' 'Aha 'Aina' a splendid feast for the eyes and palate
By Wayne Harada
" 'Aha 'Aina, A Royal Celebration," a Monday spectacle on The Royal Hawaiian hotel's beachfront green lawn, is not your ordinary Hawaiian-Polynesian show.
First off, it's top tier — at $175, the supreme ticket in Waikiki — so it's not your tutu's lu'au. In fact, it is not dubbed a lu'au; instead, it's marketed as an 'aha 'aina, a celebration that includes a meal, lots of mele, plus a mélange of royal historical nuggets.
It's a specialty, to be sure, but not necessarily only for the well-heeled.
It's the centerpiece jewel of the renovated Pink Palace flagship of the Sheraton banner, and a gourmet meal is served to a sit-down crowd instead of dispensed from a buffet line that's customary with Polynesian events.
Moreover, the refined local food is presented in a parade of tapas: small bites, from appetizers to dessert, elegantly executed as expected in a five-star epicurean hot spot. The Royal, of course, is a Luxury Collection resort.
A three-act wonderment.
Act I is a sliver of living history and culture: demos in poi pounding, kapa-making (mulberry bark, transformed into paper fabric), fishing implement-making.
Act II is the feast: bite-sized morsels of chilled avocado egg pudding with king crab, beef tataki, 'ahi gyoza, soy-seasoned butterfish, and Kona lobster in spicy curry sauce; the good-sized kalua osso buco on smashed taro, presented in silver domes and reflecting the culinary spirit and adventure from the kitchen. If that's not enough, there's the heart-of-palm ceviche, with Chinese roast duck and hoisin vinaigrette.
The dessert platter boasts haupia cake, cheesecake lollipops (balls of cake on sticks, dipped in chocolate), sorbet martinis and Hawaiian chocolate and Kona coffee opera cake. Sounds like a lot, but shelve the diet — and try everything!
Act III is the show, with Joe Recca as the singing tour guide, whose musical itinerary is as colorful and palatable as the shirt changes he makes over the hour on a voyage that tracks Waikiki's rich history and specifically the Ocean Lawn site, which years ago was known as Helumoa, where royals roamed amid the coconut grove.
The pageant is produced by Tihati Productions but directed by the next-generation sister-and-brother team of Misty Tufono and Afatia Thompson, who conceived, wrote, directed and choreographed the journey, high on historical data but coupled with superb storytelling, costuming and the hallmark Tihati signature: the allure and syncopation of Tahiti and Samoa, but with a dominant Hawaiian heartbeat.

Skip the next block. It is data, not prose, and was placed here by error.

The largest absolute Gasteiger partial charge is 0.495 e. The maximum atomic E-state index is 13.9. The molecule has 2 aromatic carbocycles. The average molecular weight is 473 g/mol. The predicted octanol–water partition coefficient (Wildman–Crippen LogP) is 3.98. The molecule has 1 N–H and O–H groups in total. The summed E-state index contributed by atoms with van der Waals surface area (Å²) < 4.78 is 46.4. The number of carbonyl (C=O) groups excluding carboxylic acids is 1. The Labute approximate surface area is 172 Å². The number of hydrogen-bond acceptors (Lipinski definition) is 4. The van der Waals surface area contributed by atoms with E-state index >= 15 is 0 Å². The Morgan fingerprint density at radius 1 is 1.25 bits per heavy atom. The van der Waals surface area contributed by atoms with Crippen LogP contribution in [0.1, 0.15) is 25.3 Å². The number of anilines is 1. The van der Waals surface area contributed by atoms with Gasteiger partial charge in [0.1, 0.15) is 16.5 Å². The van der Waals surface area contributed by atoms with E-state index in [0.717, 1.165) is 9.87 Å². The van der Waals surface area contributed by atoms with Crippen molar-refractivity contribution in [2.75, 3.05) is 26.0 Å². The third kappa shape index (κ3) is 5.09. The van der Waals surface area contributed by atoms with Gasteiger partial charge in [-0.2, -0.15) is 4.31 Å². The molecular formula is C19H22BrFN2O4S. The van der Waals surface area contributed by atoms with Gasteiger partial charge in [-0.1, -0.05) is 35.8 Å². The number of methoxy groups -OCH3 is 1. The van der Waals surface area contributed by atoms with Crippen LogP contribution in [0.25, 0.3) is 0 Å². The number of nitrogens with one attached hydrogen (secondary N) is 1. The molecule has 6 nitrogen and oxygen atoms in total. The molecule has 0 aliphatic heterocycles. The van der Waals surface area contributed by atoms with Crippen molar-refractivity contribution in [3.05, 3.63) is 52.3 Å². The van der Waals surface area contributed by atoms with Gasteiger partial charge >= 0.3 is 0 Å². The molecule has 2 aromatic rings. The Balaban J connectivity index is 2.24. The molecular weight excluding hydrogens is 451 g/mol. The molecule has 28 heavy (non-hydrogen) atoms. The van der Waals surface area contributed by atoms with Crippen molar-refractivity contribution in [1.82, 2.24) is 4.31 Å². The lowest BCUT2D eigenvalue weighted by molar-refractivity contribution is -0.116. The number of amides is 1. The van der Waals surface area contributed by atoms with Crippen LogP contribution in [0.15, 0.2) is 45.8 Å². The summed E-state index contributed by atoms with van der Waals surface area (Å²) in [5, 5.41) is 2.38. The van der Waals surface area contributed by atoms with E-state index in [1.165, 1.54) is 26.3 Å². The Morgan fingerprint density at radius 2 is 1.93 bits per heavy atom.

There are echoes of founders Jack and Cha Thompson's style and authority, but this newbie borders on cultural theater, where art and culture hold hands with history in a rare Island cloak, channeling the past with a vibrant present.
The experience unfolds on that patch of green, between the Royal's fabled Monarch Room and the newbie Azure that used to be the Surf Room, so the backdrop still is Diamond Head and the lapping waves of the Pacific.
The program is a panorama of the past, shared with precision and care to detail, with nuanced cultural pleasures and vignettes.
You've got to see the chicken dance (featuring feather-cloaked Sean Jandoc) and learn of its role, and witness the parade of ali'i normally assembled for official state functions: King Kalakaua (Trevor Iosefa), Queen Kapi'olani (Terri Peverly), Princess Ka'iulani (Nicole Thompson), Prince Leleihoku, (Micah Tiedemann), Princess Ruth Ke'elikolani (Lahela Ka'aihue), Queen Lili'uokalani (Cookie Maldonado), all in period dress. For sure, it's a fashionable walk-on segment, but it so defines the breadth and monumental reality of the Helumoa environment: these royals partied here.
The Royal was a rest and recreation site for World War II GIs, so a "Boogie Woogie Bugle Boy" interlude, with Christina Souza, Erin Wong and Emily Tam-Pick, resurrects the look (big hair) and sounds (animated boogie) of the Andrews Sisters.
Kale Chang and Afatia Thompson share singing solos with emcee Recca, backed by an ensemble of musicians, with some Island favorites as "Royal Hawaiian Hotel" and "Koni Au." A memory lane tribute, about a Waikiki couple, Kimo and Kinau Wilder (enacted by two dancers), embraces "At the Royal Hawaiian Hotel" and "My Sweet Gardenia Lei," recreating their real-life visits in 1927.
Another reflective tidbit tracks the Waikiki contributions of Haunani Kahalalei, the Hawaiian Lads, featured on the radio show "Hawaii Calls," and entertainers Ed Kenney and The Brothers Cazimero, who have had residency at the Royal venue's Monarch Room.
The kane dancers are Pogi Tevaga, Micah Tiedemann, Kapono Rawllins-Crivello, Sean Jandoc, David Kaihenui and Kamu Paikai-Hinds.
The wahine dancers are Terri Peverly, Nicole Maldonado, Tepairu Yarborough, Lehua Tevaga and Keau Crabbe.
The finale — the Samoan fire knife dances — is a spectacle that brings out the cameras and hurrahs. Here, it's performed by Pogi Tevaga, with swiftness and precision and, yes, with fire-eating daredevilry, too.
It's entertainment fit for royals — and anyone else yearning to feel blue-blood-special. And the idyllic location — on the prime Waikiki shoreline — is a snapshot no visitor will ever forget.
You even receive a parting gift, "He Wahi Pa'akai," a packet of Hawaiian sea salt intended to bond the giver with the receiver, a practice common in Hawaiian heritage.